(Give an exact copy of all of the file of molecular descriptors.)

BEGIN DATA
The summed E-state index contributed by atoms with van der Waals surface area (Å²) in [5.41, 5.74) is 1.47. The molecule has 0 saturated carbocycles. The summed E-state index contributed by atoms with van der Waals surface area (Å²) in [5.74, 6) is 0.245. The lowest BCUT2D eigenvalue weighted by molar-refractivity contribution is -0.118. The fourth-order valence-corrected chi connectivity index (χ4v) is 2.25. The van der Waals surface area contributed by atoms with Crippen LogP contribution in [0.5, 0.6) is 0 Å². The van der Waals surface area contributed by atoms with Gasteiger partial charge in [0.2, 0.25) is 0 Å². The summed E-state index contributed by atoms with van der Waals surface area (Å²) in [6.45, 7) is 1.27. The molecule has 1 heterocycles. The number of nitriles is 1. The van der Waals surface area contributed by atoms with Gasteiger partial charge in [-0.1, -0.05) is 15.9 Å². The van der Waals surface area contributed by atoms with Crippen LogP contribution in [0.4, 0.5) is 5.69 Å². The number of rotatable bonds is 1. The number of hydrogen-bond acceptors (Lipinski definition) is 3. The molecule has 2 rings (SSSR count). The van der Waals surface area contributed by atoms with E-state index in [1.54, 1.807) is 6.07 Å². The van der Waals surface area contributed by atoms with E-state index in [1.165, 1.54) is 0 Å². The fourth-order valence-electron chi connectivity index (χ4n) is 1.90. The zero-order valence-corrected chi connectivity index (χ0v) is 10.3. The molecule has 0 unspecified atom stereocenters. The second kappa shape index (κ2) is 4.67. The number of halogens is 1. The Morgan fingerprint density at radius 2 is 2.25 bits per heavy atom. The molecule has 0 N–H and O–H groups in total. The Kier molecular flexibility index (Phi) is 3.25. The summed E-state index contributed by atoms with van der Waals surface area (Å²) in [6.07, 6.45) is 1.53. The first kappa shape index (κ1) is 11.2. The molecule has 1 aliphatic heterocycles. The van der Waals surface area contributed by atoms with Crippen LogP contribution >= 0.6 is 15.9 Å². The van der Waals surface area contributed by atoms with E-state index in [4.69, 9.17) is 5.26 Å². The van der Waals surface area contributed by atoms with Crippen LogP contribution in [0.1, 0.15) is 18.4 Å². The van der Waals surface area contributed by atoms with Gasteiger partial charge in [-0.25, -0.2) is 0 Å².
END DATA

The summed E-state index contributed by atoms with van der Waals surface area (Å²) in [5.41, 5.74) is 1.47. The molecule has 0 saturated carbocycles. The summed E-state index contributed by atoms with van der Waals surface area (Å²) in [5.74, 6) is 0.245. The lowest BCUT2D eigenvalue weighted by molar-refractivity contribution is -0.118. The fourth-order valence-corrected chi connectivity index (χ4v) is 2.25. The van der Waals surface area contributed by atoms with Crippen LogP contribution in [0.5, 0.6) is 0 Å². The van der Waals surface area contributed by atoms with Gasteiger partial charge in [0.2, 0.25) is 0 Å². The summed E-state index contributed by atoms with van der Waals surface area (Å²) in [6.45, 7) is 1.27. The molecule has 1 heterocycles. The number of nitriles is 1. The van der Waals surface area contributed by atoms with Gasteiger partial charge in [-0.1, -0.05) is 15.9 Å². The van der Waals surface area contributed by atoms with Crippen LogP contribution in [0.4, 0.5) is 5.69 Å². The number of rotatable bonds is 1. The number of hydrogen-bond acceptors (Lipinski definition) is 3. The molecule has 2 rings (SSSR count). The van der Waals surface area contributed by atoms with E-state index in [1.54, 1.807) is 6.07 Å². The van der Waals surface area contributed by atoms with E-state index in [1.165, 1.54) is 0 Å². The fourth-order valence-electron chi connectivity index (χ4n) is 1.90. The zero-order valence-corrected chi connectivity index (χ0v) is 10.3. The molecule has 0 unspecified atom stereocenters. The second kappa shape index (κ2) is 4.67. The number of halogens is 1. The Morgan fingerprint density at radius 2 is 2.25 bits per heavy atom. The molecule has 0 N–H and O–H groups in total. The Kier molecular flexibility index (Phi) is 3.25. The summed E-state index contributed by atoms with van der Waals surface area (Å²) in [6.07, 6.45) is 1.53. The first kappa shape index (κ1) is 11.2. The molecule has 1 aliphatic heterocycles. The van der Waals surface area contributed by atoms with Crippen LogP contribution >= 0.6 is 15.9 Å². The van der Waals surface area contributed by atoms with E-state index in [4.69, 9.17) is 5.26 Å². The van der Waals surface area contributed by atoms with Crippen LogP contribution in [0.1, 0.15) is 18.4 Å². The van der Waals surface area contributed by atoms with Gasteiger partial charge in [-0.25, -0.2) is 0 Å².